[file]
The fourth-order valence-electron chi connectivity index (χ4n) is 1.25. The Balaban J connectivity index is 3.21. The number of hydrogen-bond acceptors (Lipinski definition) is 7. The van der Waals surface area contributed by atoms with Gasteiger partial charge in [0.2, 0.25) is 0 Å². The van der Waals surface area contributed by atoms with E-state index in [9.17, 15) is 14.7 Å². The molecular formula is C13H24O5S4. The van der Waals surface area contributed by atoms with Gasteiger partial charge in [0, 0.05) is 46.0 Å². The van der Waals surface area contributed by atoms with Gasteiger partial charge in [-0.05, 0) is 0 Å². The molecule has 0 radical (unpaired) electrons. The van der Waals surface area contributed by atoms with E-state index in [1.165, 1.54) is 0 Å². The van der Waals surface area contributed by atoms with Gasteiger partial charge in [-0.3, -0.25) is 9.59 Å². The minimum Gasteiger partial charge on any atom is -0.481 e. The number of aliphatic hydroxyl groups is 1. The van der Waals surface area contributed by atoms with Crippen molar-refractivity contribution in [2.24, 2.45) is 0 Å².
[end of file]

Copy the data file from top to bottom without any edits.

The fourth-order valence-electron chi connectivity index (χ4n) is 1.25. The Balaban J connectivity index is 3.21. The number of hydrogen-bond acceptors (Lipinski definition) is 7. The van der Waals surface area contributed by atoms with Gasteiger partial charge in [0.2, 0.25) is 0 Å². The van der Waals surface area contributed by atoms with E-state index in [9.17, 15) is 14.7 Å². The molecular formula is C13H24O5S4. The van der Waals surface area contributed by atoms with Gasteiger partial charge in [0, 0.05) is 46.0 Å². The van der Waals surface area contributed by atoms with Gasteiger partial charge in [-0.05, 0) is 0 Å². The molecule has 0 radical (unpaired) electrons. The van der Waals surface area contributed by atoms with E-state index in [1.165, 1.54) is 0 Å². The van der Waals surface area contributed by atoms with Gasteiger partial charge in [-0.3, -0.25) is 9.59 Å². The minimum Gasteiger partial charge on any atom is -0.481 e. The number of aliphatic hydroxyl groups is 1. The van der Waals surface area contributed by atoms with Crippen molar-refractivity contribution in [2.24, 2.45) is 0 Å².